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Pediatr Surg Int. 2019 Jul 5. doi: 10.1007/s00383-019-04506-0. [Epub ahead of print]

What do pediatric surgeons think about sexual issues in dealing with patients with anorectal malformations? The ARM-Net consortium members' opinion.

Author information

1
Department of Pediatric and Adolescent Surgery, Medical University of Graz, Auenbruggerplatz 34, 8036, Graz, Austria. ee.amerstorfer@gmail.com.
2
Department of Psychology, Sapienza University of Rome, Rome, Italy.
3
Department of Medical Psychology, Radboudumc Nijmegen, Nijmegen, The Netherlands.
4
Department of Pediatric Surgery, University Hospital, 12 de Octubre, Madrid, Spain.
5
Department of Abdominal Surgery, University Hospital Gasthuisberg, KU Leuven, Belgium.
6
German Self-help Organization for Anorectal Malformations SoMA e.V., Munich, Germany.
7
VA-Dutch Patient Organization for Anorectal Malformations, Huizen, The Netherlands.
8
Department of Surgery-Pediatric Surgery, Amalia Children's Hospital-Radboudumc Nijmegen, Nijmegen, The Netherlands.
9
Department of Child and Adolescent Psychiatry, University Medical Center of the Johannes Gutenberg University, Mainz, Germany.
10
Institute of Integrative Medicine, Witten/Herdecke University, Herdecke, Germany.
11
Department of Pediatric Surgery, Emma Children's Hospital, AMC and VU University Medical Center, Amsterdam, The Netherlands.
12
Department for Health Evidence, Radboud Institute for Health Sciences, Radboudumc Nijmegen, Nijmegen, The Netherlands.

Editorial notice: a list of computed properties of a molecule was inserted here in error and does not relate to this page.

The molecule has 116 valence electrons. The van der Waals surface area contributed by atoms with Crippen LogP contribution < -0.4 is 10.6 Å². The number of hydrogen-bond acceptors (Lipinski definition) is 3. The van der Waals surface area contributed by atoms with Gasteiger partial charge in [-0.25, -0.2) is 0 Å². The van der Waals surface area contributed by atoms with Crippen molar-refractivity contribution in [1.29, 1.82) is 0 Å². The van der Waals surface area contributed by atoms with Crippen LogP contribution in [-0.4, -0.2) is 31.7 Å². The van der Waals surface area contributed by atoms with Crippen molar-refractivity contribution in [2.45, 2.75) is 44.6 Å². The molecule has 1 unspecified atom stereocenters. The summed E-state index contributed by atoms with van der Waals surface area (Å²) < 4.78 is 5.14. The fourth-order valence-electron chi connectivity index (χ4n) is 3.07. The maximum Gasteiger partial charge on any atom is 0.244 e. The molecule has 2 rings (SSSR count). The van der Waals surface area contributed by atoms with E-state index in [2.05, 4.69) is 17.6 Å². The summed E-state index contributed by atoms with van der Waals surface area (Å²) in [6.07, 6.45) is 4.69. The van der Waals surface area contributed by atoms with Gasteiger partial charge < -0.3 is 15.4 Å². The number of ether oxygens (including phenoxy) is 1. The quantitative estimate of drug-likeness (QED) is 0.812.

Abstract

PURPOSE:

Since pediatric surgeons aim to follow their patients with anorectal malformations (ARM) into adulthood the aim of this study was to investigate how pediatric surgeons deal with sexual issues related to ARM.

METHODS:

In 2018, a questionnaire was developed by the working group "Follow-up and sexuality" of the ARM-Net consortium and sent to all consortium-linked pediatric surgeons from 31 European pediatric surgical centers. Obtained data were statistically analyzed.

RESULTS:

Twenty-eight of 37 pediatric surgeons (18 males/10 females) answered the questionnaire. The majority of pediatric surgeons (82%) think they should talk about sexual issues with their patient. More than 50% of pediatric surgeons do not feel at all or only moderately confident discussing the topic of sexuality. Most pediatric surgeons require more support (96%) and wish to be trained in sexuality and sexual issues (78%) to feel confident towards their ARM-patients/parents. For optimal care, sexual issues with ARM-patients should be managed by a multidisciplinary team.

CONCLUSIONS:

Pediatric surgeons feel that sexuality is an important issue for their ARM-patients, which they are primarily responsible of but should be managed in concert with a multidisciplinary team. A training in sexuality is wished to feel more confident about this specific issue.

KEYWORDS:

ARM-Net; Adolescence; Anorectal malformation; Sexual functioning; Sexuality; Training

PMID:
31278477
DOI:
10.1007/s00383-019-04506-0

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